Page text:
Film Premier Details
What: Tony & Janina’s American Wedding
When: 7-9 p.m., Thursday June 30, 2011
Where: The Cole/Marr Photography Workshops, 8th Street Marketplace, Lower Level, 404 S. 8th St, Boise, Idaho
Suggested donations of $7 – $10 will benefit the filmmakers as they take the film across the country and fight to reunite Tony and Janina. Or support the film on its IndieGoGo page.

Tony & Janina’s American Wedding is a feature length documentary that gets to the heart of the broken, red-tape ridden U.S. immigration system. After 18 years in America, Tony and Janina Wasilewski’s family is torn apart when Janina is deported back to Poland, taking their six-year-old son Brian with her. Set on the backdrop of the Chicago political scene, and featuring Illinois Congressman Luis Gutierrez at the heart of the immigration reform movement, this film follows the Wasilewski’s three-year struggle to be reunited, as their Senator, Barack Obama, rises to the Presidency. With a fresh perspective on the immigration conversation, this film tells the untold, post-9/11 human rights story that every undocumented immigrant in America faces today, with the power to open the conversation for change.

Read an interview with Leitman and Tony Wasilewski at the Baltimore City Paper and a profile in the Chicago Tribune.

I am E-Verified

A month ago I read that Idaho was one of five states allowing residents to self-check their work authorization through the E-Verify system. I started to go through the process but then got paranoid and stopped.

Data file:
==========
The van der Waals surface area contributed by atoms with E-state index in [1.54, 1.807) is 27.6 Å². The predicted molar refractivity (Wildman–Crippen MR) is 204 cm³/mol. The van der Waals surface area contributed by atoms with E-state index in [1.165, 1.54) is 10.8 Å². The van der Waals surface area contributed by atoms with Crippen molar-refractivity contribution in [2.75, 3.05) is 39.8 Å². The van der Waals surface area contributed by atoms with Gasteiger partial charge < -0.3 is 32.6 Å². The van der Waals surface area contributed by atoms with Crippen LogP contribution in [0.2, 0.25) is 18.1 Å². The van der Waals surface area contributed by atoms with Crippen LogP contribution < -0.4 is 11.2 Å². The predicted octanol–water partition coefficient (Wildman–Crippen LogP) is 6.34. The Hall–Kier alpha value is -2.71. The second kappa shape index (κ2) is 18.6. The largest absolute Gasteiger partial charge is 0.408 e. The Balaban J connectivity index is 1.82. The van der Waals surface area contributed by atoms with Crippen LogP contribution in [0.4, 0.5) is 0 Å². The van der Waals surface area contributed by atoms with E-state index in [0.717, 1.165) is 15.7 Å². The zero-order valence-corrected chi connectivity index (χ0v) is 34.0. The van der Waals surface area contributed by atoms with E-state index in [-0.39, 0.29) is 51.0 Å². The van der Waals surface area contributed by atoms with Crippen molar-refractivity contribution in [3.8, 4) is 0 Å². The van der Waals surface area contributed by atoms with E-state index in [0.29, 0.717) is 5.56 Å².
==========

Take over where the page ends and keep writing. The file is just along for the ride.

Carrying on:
It was perhaps an artificial paranoia: the feds already have my Social Security Number and I don’t even want another job. But I did live the first 16 years of my life with a typo in my SSN and frankly, I’m not keen on asking the government if I’m authorized to work. I think that should be between me and a potential employer. Also, I don’t like to take this guy’s advice. But in the name of journalistic curiosity, I went through the process again this morning and have huge news:

I am work authorized.

This morning, the House Judiciary Committee’s Immigration Policy and Enforcement Subcommittee is holding a hearing on HR 2164 [pdf], the so-called Legal Workforce Act. I say so-called because one of the prime arguments against the Act, which mandates employers nationwide to check new hires against E-Verify, a national employment eligibility database, is that it will just drive even more workers into the cash economy.

Luckily (sort of) Arizona has served as a lab for E-Verify since mandating the database checks a few years ago. The National Immigration Law Center testified this morning [pdf] as to Arizona’s experience, arguing that:

  1. Only 1/3 of Arizona employers have complied with the mandatory e-check.
  2. Arizona income tax collections dropped 13 percent [pdf] after E-Verify became law there, but sales tax collections only dropped 2.5 percent for food and 6.8 percent for clothing, showing that workers were still earning money and spending it, but that income was not showing up on the tax rolls.
  3. American citizens are frequently caught up in the e-bureaucratic web and then have to fight for their right to work. By NILC estimates, between 480,000 and 1.3 million people authorized to work in the U.S. will be flagged by E-Verify and have to deal with correcting their records.

Arguments that is has hurt small businesses by forcing them to take an extra step on hires is probably valid for some, but I found the self-check process to be pretty quick and easy. It took less than five minutes. First, an outside vendor verified my identity by presumably looking up my name, address and birthday in its own databases and then asking me a series of questions about myself: I had to verify that I used to live on Guerrero Street in San Francisco and that my maiden name (?) was not that of my wife. Then it spits you back into the US Citizenship and Immigration Service’s Self-Check site, you enter your SSN and voila: you are work authorized. Or not.

I have to admit, I kind of wanted to be one of those flagged records so that I could go through the process of correcting my record for all of you. But alas …